CHEM CHAPTER 1 PART 1
Upcoming SlideShare
Loading in...5
×

Like this? Share it with your network

Share
  • Full Name Full Name Comment goes here.
    Are you sure you want to
    Your message goes here
    Be the first to comment
    Be the first to like this
No Downloads

Views

Total Views
332
On Slideshare
332
From Embeds
0
Number of Embeds
0

Actions

Shares
Downloads
0
Comments
0
Likes
0

Embeds 0

No embeds

Report content

Flagged as inappropriate Flag as inappropriate
Flag as inappropriate

Select your reason for flagging this presentation as inappropriate.

Cancel
    No notes for slide

Transcript

  • 1. Chapter One Matter and Life Chem100: General & Consumer Chemistry Natural Sciences Department College of Science & Information Technology
  • 2. NSD - CSIT, ADZU 2 1.1 Chemistry: The Central Science Chemistry is often referred to as “The Central Science” because it is crucial to all other sciences. Chapter One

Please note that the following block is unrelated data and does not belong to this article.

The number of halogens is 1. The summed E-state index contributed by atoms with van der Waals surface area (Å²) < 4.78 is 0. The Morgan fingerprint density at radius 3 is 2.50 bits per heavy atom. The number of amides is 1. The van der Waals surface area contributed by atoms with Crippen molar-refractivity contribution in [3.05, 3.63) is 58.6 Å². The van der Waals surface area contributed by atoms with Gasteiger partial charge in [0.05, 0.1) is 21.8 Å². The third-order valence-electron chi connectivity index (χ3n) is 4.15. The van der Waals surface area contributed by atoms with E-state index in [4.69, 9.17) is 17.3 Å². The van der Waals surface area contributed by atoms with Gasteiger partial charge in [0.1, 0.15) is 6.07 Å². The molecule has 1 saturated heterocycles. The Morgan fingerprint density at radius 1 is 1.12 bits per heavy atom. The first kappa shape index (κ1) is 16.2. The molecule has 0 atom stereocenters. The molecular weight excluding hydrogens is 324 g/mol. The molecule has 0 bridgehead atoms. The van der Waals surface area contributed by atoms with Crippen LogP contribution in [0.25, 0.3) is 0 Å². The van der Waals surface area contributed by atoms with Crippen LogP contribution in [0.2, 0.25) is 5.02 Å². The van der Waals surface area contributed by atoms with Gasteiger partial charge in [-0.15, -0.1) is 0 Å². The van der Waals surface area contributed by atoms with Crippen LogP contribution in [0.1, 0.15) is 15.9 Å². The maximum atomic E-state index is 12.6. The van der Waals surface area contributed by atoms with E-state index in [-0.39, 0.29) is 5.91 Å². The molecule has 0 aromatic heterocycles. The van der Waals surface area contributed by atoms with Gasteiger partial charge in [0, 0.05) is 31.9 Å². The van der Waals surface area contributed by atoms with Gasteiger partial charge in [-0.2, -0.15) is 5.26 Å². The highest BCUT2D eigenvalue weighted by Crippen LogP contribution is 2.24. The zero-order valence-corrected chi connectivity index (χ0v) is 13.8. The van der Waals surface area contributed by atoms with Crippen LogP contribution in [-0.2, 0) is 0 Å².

• 3. The Study of Change NSD - CSIT, ADZU Chapter One 3
  • 4. Present Definition It is the study of matter – its composition, structure, properties, the changes its undergoes and the energy that accompanies the changes. NSD - CSIT, ADZU 4Chapter One
  • 5. NSD - CSIT, ADZU 5 u  Matter: Anything that has mass and occupies space – things you can see, touch, taste, or smell. u  Property: a characteristic that can be used to describe a substance. Size, color, temperature are most familiar properties of matter. Less familiar properties include: Chemical composition: what matter is made of. Chemical Reactivity: how matter behaves. Chapter One
  • 6. NSD - CSIT, ADZU 6 u  Physical Change: Does not alter the chemical makeup of a substance. Change is reversible. Melting of solid ice is a physical change. In this case only change in form takes place and the change is reversible. u  Chemical Change: Alters chemical makeup of a substance. Change is irreversible. Rusting of iron is a chemical change. Here, iron combines with oxygen and produces a new substance rust. u  Nuclear Change: Yields new element(s) not present before the reaction. Chapter One